It’s been almost a year since I mentioned that my specimen Aloe barberae (aka A. bainesii) was in serious decline. Aloe mites had attacked the plant and I was blaming its fate on them. The plant continued to decline to the point that it had just a few growing tips that kept getting smaller and smaller. Something was very wrong and we cut the plant back to a stump one to two months later, leaving three small pups that were springing from the lowest two feet of the plant.

The dying trunk of the dying aloe, with the three pups looking increasingly worse. Time to pull the pups off to root them, it looks like...

Since then even those little pups have failed to thrive. Signs of mites have been few, so I’m beginning to think that some other cause is responsible for the problems. Hypothesis #1 at the moment: pocket gophers eating the roots. My main reason for thinking this is that there’s another A. barberae just a few feet away that looks robust, with none of the signs of illness the big plant was showing. I’ll keep my hope up for that plant.

A rooted cutting of the original big aloe

In the meantime, aloes being aloes, I figured that all the little branch tips I cut off might root easily. I treated all the chunks with miticide, stuck them in potting mix and kept them just-moist. All three took.

Quite frankly I’m not sure there’s room in the front for two giant aloes I had there in the first place–placing the two original plants so close was a mistake. So I gave two of the rooted plants to people in my office who were eager to grow this terrific plant. I still have one rooted plant, along with a half dozen more unrooted branch tips sitting on my greenhouse floor that are still green, almost a year later. I might end up with an impressive aloe in a pot if I can’t find a place for it. And if I root the remaining branch tips I could have a half-dozen more giveaways.

The original plant looks doomed, but pieces of the original clone live on. In the life and death world of gardens that’s almost a happy ending.

Update #4: Crest-fallen (Original post: Mutant Primrose)

In case you’re wonderng what happened to the mutant Hooker’s evening primrose from a May 12 posting, it looks like the weight of the extra tissue on the crested growing tip was more than the stem could keep aloft. Within a week of the original photo, the stem flopped to the ground, where it has stayed, still alive, but not thriving…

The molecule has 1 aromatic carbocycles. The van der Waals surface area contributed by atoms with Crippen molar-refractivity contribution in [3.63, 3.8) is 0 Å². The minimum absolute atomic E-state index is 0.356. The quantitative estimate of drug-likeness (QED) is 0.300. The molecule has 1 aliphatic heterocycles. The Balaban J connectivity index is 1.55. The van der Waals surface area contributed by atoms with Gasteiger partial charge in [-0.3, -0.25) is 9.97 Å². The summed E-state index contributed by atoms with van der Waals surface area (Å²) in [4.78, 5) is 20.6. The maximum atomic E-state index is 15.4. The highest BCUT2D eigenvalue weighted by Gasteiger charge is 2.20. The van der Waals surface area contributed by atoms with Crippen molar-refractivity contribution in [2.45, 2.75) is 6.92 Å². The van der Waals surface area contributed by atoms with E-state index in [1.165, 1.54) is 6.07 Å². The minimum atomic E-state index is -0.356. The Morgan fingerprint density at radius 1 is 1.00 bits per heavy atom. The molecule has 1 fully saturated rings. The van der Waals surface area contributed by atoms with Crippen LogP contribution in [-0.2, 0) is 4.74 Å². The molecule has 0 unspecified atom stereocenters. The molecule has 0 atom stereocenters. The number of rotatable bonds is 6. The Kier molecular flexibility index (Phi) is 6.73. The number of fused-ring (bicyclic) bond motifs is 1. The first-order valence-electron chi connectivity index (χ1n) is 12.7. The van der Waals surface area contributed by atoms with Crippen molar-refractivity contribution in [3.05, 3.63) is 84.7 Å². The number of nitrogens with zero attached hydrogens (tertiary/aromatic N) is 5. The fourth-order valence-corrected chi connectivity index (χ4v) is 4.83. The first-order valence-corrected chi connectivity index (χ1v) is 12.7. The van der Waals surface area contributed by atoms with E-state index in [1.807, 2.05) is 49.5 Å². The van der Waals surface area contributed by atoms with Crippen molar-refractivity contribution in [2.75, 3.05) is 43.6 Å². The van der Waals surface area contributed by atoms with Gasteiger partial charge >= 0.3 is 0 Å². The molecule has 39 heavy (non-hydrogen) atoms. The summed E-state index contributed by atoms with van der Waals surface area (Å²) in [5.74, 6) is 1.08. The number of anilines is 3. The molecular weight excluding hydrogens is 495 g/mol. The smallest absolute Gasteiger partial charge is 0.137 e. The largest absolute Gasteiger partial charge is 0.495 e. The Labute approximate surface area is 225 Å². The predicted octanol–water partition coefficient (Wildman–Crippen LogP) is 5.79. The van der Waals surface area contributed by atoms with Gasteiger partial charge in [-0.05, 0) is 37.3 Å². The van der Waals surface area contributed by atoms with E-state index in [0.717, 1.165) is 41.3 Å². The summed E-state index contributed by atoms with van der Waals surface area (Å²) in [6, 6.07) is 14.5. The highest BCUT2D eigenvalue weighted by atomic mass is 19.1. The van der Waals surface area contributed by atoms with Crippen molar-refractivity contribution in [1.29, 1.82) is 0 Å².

Now (early July)...
How the plant looked in early May...

Update #5: A different outcome for a crested growth (Original post: Deformity or Biological Wonder?)

My last progress report is on this mutant crested growth of a Euphorbia lambii. Since I posted on it in June of 2009, the plant seems to have incorporated the crest into its continued growth patterns, unlike on what was going on with the primrose above. Still, you can tell that the growth pattern isn’t quite what normal plants go through. Still interesting, two years later…

The crest as of July of this year...
The crest in June, 2009
A different view of the plant as it looks today. The spindly-looking-ness of the plant is my fault (forgetting to water it enough) and not something the crested growth is responsible for.

cooking for vermin

It’s been a bad year for pocket gophers. I’ve been cleaning up the garden for our annual big July 4th party, dealing with gopher damage and generally getting everything pretty-like. One large spot in the front–just about the first zone of the garden visitors will encounter–is totally bare and calls out for some new plants to fill in the space. But the last thing I wanted to do is to install something new that would turn into expensive gopher chow.

I decided that I would try to place some new plants in the dead zone, but wanted to see if I couldn’t try something to deter the gophers. Gopher bait pellets are popular, but I can’t say that they’ve worked for me. How can you tell if something is working when the creature you’re after lives 99.9% of the time underground and their damage seems to come in random spurts? And I worry about the cat discovering a poisoned gopher. Gopher-killing traps are popular, and it’s the one method that seems to have the best chance at success. Still I’m not sure I’m ready to go there.

I’ve tried castor bean-based repellant. I’ve tried blood meal. Both things that are supposed to keep the creatures at bay, but I don’t know that they’ve worked for me for longer than a few days. And the idea of spreading blood meal fertilizer around native plants at the start of what’s summer dormancy for many of them didn’t seem like too bright an idea. (Let me force feed you some bratwurst while you’re trying to get to sleep…) One thing I haven’t tried is chili powder.

I admit that this is just an experiment, maybe one that’s doomed to fail. The only things I have going on my side are the facts that, 1) there’s at least one commercial product out there that combines blood meal with chili powder, and 2) you sometimes see references on gopher control using chili, usually in combination with something like garlic. Since I don’t want to do blood meal, the chili powder alone might do something.

And if chili powder might work, why not use the most industrial-strength stuff you can your hands on? It’s not pepper spray, but the local Indian grocer sells 880 grams of extra-hot ground pepper for less than five dollars–less than half the price for the blood-meal/chili mixture I’ve seen. I cook with the stuff, but a half teaspoon will make a large batch of food sizzle and scare away most of my Ohio relatives. It might work for gophers, too.

So, into the planting holes I mixed up a recipe of soil mixed with generous amounts of the chili powder, about 1 quarter cup per hole. Next, into the holes go the three new San Miguel Island buckwheats. They’re not the most exotic of the California native plants, but I was pretty happy to find several well grown examples in a local generalist nursery. If you see a business doing something good, why not support them?

Finally the plants got a healthy top-dressing of the chili powder. What I didn’t use on the new plants I spread around a few other plants that seem to be favorite gopher menu items. This is how it looks before watering it in, pretty glaringly orange-red. It looks closer to normal after you soak it in a bit.

One Big Caution: Although chili powder is a natural product, it’s still a nasty irritant. Wear gloves. A respirator and goggles might be a good addition on a windier day. I’m not saying this for dramatic effect. Wind blew some in my eyes and I suffered the expected effect–no surprise. But I also rubbed my gloves on the side of my face, only to have my face burn like a second degree sunburn for half an hour.

Will all this fail and collapse into a pile of chili powder induced flames? Dunno, but it’ll be an interesting experiment.